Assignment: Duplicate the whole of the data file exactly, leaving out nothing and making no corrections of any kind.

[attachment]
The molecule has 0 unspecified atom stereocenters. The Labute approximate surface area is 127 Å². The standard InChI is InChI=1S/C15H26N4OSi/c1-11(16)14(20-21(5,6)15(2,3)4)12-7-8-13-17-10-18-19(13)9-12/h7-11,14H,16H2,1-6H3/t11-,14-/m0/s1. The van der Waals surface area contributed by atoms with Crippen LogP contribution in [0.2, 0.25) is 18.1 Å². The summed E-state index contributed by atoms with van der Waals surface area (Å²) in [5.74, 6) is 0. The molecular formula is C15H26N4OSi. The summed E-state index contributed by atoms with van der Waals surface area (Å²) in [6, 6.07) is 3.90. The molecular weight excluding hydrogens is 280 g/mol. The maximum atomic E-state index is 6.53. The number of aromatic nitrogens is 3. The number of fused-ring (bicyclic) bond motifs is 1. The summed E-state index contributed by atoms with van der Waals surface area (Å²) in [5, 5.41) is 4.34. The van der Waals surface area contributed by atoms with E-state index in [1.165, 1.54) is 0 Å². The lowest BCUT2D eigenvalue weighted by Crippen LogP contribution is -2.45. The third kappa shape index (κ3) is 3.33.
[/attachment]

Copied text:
The molecule has 0 unspecified atom stereocenters. The Labute approximate surface area is 127 Å². The standard InChI is InChI=1S/C15H26N4OSi/c1-11(16)14(20-21(5,6)15(2,3)4)12-7-8-13-17-10-18-19(13)9-12/h7-11,14H,16H2,1-6H3/t11-,14-/m0/s1. The van der Waals surface area contributed by atoms with Crippen LogP contribution in [0.2, 0.25) is 18.1 Å². The summed E-state index contributed by atoms with van der Waals surface area (Å²) in [5.74, 6) is 0. The molecular formula is C15H26N4OSi. The summed E-state index contributed by atoms with van der Waals surface area (Å²) in [6, 6.07) is 3.90. The molecular weight excluding hydrogens is 280 g/mol. The maximum atomic E-state index is 6.53. The number of aromatic nitrogens is 3. The number of fused-ring (bicyclic) bond motifs is 1. The summed E-state index contributed by atoms with van der Waals surface area (Å²) in [5, 5.41) is 4.34. The van der Waals surface area contributed by atoms with E-state index in [1.165, 1.54) is 0 Å². The lowest BCUT2D eigenvalue weighted by Crippen LogP contribution is -2.45. The third kappa shape index (κ3) is 3.33.